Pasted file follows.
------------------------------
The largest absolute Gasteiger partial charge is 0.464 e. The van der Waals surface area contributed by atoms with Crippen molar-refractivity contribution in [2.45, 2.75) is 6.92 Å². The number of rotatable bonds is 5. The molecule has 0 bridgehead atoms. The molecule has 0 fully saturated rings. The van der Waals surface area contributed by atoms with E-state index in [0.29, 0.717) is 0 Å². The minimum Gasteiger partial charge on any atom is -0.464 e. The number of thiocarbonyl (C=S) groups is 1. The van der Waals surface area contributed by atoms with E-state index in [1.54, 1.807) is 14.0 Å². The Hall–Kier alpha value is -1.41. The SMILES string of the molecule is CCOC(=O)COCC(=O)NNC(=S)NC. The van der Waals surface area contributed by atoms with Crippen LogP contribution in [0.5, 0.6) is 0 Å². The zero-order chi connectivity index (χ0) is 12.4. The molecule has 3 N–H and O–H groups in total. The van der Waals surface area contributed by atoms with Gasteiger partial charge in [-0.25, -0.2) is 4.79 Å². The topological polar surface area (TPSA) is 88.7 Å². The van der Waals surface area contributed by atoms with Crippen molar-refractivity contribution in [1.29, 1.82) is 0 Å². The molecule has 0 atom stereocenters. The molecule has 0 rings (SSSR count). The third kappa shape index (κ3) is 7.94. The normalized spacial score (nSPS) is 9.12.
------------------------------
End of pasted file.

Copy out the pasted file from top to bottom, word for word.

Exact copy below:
The largest absolute Gasteiger partial charge is 0.464 e. The van der Waals surface area contributed by atoms with Crippen molar-refractivity contribution in [2.45, 2.75) is 6.92 Å². The number of rotatable bonds is 5. The molecule has 0 bridgehead atoms. The molecule has 0 fully saturated rings. The van der Waals surface area contributed by atoms with E-state index in [0.29, 0.717) is 0 Å². The minimum Gasteiger partial charge on any atom is -0.464 e. The number of thiocarbonyl (C=S) groups is 1. The van der Waals surface area contributed by atoms with E-state index in [1.54, 1.807) is 14.0 Å². The Hall–Kier alpha value is -1.41. The SMILES string of the molecule is CCOC(=O)COCC(=O)NNC(=S)NC. The van der Waals surface area contributed by atoms with Crippen LogP contribution in [0.5, 0.6) is 0 Å². The zero-order chi connectivity index (χ0) is 12.4. The molecule has 3 N–H and O–H groups in total. The van der Waals surface area contributed by atoms with Gasteiger partial charge in [-0.25, -0.2) is 4.79 Å². The topological polar surface area (TPSA) is 88.7 Å². The van der Waals surface area contributed by atoms with Crippen molar-refractivity contribution in [1.29, 1.82) is 0 Å². The molecule has 0 atom stereocenters. The molecule has 0 rings (SSSR count). The third kappa shape index (κ3) is 7.94. The normalized spacial score (nSPS) is 9.12.